Former Alabama student says her sorority fined her $4,000 after her dad got cancer

Former Alabama student says her sorority fined her $4,000 after her dad got cancer

A former University of Alabama student claims her sorority fined her $4,000 because she missed a week of homecoming events while her father battled cancer.

Katherine Ellis, a 24-year-old from Boston, Massachusetts, has more than 45,000 followers on TikTok, where she documents her life as a sports reporter, podcast host and content creator.

In a recent video, he opened up about participating in the Bama Rush when he started his freshman year of college in 2017.

‘Imagine joining a sorority in Alabama thinking it’s going to be the best thing ever,’ he began, ‘but then your dad gets cancer and they try to fine you thousands of dollars because of it.’

Katherine Ellis Tikto, 24, from Boston, Massachusetts, went viral after claiming that her Alabama sorority punished her for leaving campus after her father was diagnosed with cancer.

Ellis, who started her freshman year at the University of Alabama in 2017, explained that she and her sisters spent eight hours every day for two weeks preparing to return home.

Sororities and fraternities are a significant part of the University of Alabama’s campus culture, with 36 percent of the undergraduate student body being members of the Greek community.

Alabama’s sorority recruitment process, known as the ‘Bama Rush’, has become a viral sensation over the past few years with many aspiring students eager to become a part of Greek life.

‘Freshman year I went to Alabama, and like every girl there who wants a social life, I ran away,’ Ellis explained. ‘When you want to rush in Alabama, you have to decide you want to rush months in advance, and then go through this whole registration process.

‘Registration is an application that takes a lot of time,’ he noted. ‘You have to submit your photo. Submit your resume [and] Letter of recommendation. I didn’t know I needed a letter of recommendation to hang out with a bunch of girls and go to parties.’

Ellis said she tried to prepare herself by watching YouTube videos and talking to people she knew in sororities to figure out what she needed to do to get in.

However, she wished someone had warned her that her high school GPA would affect her chances of getting a sorority bid.

‘Thousands of girls are flocking at the same time. So you can’t really pick who you want based on your sorority or the first round because the first round is like five minutes,’ she said.

‘So all the GPAs drop in the first round, and no one told me that if I had a GPA below 3.0, I would be kicked out of almost every house.

They were required to arrange colored tissue paper into small balls of portraits, an Alabama tradition known as ‘pumping’.

Ellis said he missed a week of fun after his father was diagnosed with cancer and underwent ‘life-threatening’ surgery. She dropped her sorority after her $4,000 fine

She added, ‘I don’t know why sororities even care about grades because I had a 2.9 in high school and I left with a 4.0.’ ‘If you can spell Bama – not even Alabama – you can get a 4.0 at that school.’

Ellis considered quitting after being ostracized by most of the school’s sororities, but he stuck with it because he had already paid for registration.

He ended up getting accepted to a sorority, though he didn’t name one, and decided to give Greek life a chance for the semester.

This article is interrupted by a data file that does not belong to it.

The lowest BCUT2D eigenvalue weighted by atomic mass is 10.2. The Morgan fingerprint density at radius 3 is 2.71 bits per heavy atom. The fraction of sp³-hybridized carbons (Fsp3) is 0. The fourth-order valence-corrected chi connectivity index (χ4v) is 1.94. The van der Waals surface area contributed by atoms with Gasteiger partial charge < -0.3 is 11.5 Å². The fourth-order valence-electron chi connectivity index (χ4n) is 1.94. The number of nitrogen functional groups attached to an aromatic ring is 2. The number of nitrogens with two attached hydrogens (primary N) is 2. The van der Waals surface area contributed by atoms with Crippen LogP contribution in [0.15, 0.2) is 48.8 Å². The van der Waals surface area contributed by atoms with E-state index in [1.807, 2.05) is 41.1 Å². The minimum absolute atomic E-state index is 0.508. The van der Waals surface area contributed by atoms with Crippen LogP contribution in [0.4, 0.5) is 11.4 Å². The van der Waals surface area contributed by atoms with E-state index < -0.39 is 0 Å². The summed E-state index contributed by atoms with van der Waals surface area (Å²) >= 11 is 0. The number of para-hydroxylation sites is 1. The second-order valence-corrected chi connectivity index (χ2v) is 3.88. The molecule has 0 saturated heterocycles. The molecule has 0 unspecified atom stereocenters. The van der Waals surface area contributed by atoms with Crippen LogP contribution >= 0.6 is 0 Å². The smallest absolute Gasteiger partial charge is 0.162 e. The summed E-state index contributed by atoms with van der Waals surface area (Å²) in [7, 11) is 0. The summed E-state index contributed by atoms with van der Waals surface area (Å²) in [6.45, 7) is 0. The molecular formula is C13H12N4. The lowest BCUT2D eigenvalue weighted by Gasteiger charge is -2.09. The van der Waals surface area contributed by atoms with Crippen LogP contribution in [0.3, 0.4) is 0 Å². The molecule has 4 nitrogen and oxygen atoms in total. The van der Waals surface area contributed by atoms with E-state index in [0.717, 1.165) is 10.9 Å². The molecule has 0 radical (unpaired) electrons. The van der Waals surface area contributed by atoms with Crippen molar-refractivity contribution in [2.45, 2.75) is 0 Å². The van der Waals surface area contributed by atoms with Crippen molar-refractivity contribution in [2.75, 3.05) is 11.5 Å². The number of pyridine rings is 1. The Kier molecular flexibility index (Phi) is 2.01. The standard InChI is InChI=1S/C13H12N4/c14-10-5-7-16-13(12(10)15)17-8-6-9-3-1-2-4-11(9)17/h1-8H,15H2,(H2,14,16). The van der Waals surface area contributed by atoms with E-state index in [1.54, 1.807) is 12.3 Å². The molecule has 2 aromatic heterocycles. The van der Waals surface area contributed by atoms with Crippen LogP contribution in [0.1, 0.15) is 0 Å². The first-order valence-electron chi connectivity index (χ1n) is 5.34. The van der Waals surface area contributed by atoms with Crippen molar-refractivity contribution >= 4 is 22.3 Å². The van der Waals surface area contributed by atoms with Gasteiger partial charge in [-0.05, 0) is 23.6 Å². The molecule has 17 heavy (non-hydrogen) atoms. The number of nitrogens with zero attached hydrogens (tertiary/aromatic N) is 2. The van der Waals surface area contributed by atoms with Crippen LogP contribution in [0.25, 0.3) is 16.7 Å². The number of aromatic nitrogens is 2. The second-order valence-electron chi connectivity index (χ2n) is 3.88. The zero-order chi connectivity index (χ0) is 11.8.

The content creator explained that in honor of homecoming, she and her sorority sisters had to roll colored tissue paper into small balls and decorate them into decorative portraits, an Alabama tradition known as ‘pumping’.

‘For the two weeks of homecoming, we had to be in the sorority house for eight hours every day, rocking it,’ she said.

Ellis demanded that their older sisters carry their cellphones and university ID cards so they wouldn’t get distracted or leave.

‘If you’re caught not being proactive, the hours don’t count, and for every hour you miss, you pay them $100,’ he said.

Alice’s father is unexpectedly diagnosed with cancer around this time, and she flies across the country to be with him while he undergoes ‘life-threatening surgery’.

Ellis left the University of Alabama after his freshman year and transferred to Boston University, where he will graduate in 2021.

Ellis’ video has been viewed more than 3.7 million times, and some commenters were inspired to share their own horror stories.

Instead of being met with sympathy when he returns to campus, his nepotism chastises him for leaving as they prepare for homecoming.

‘I missed a week, and they fined me $4,000,’ she said. ‘So I dropped it.’

Ellis left the University of Alabama after his freshman year and transferred to Boston University, where he graduated in 2021.

He shared his story ahead of the release of HBO’s sensational ‘Bama Rush’ documentary last month, which revealed the dark underbelly of Panhellenic culture.

‘Sisterhood! Am I right?’ she captioned the video, which has been viewed 3.7 million times since it was posted on May 6

More than 2,300 visitors commented on her experience, and some were inspired to share their own horror stories.

‘I got fined for missing an event I was in the ER,’ recalls one man.

‘It’s madness. My daughter was in a sorority. He missed the meeting due to surgery and was fined,’ someone else replied.

‘I got fined for going to my grandfather’s funeral,’ added another.

Ellis noted in the comments that he has not paid the fine, and that he is happy to report that his father has been cancer-free for the past four years.

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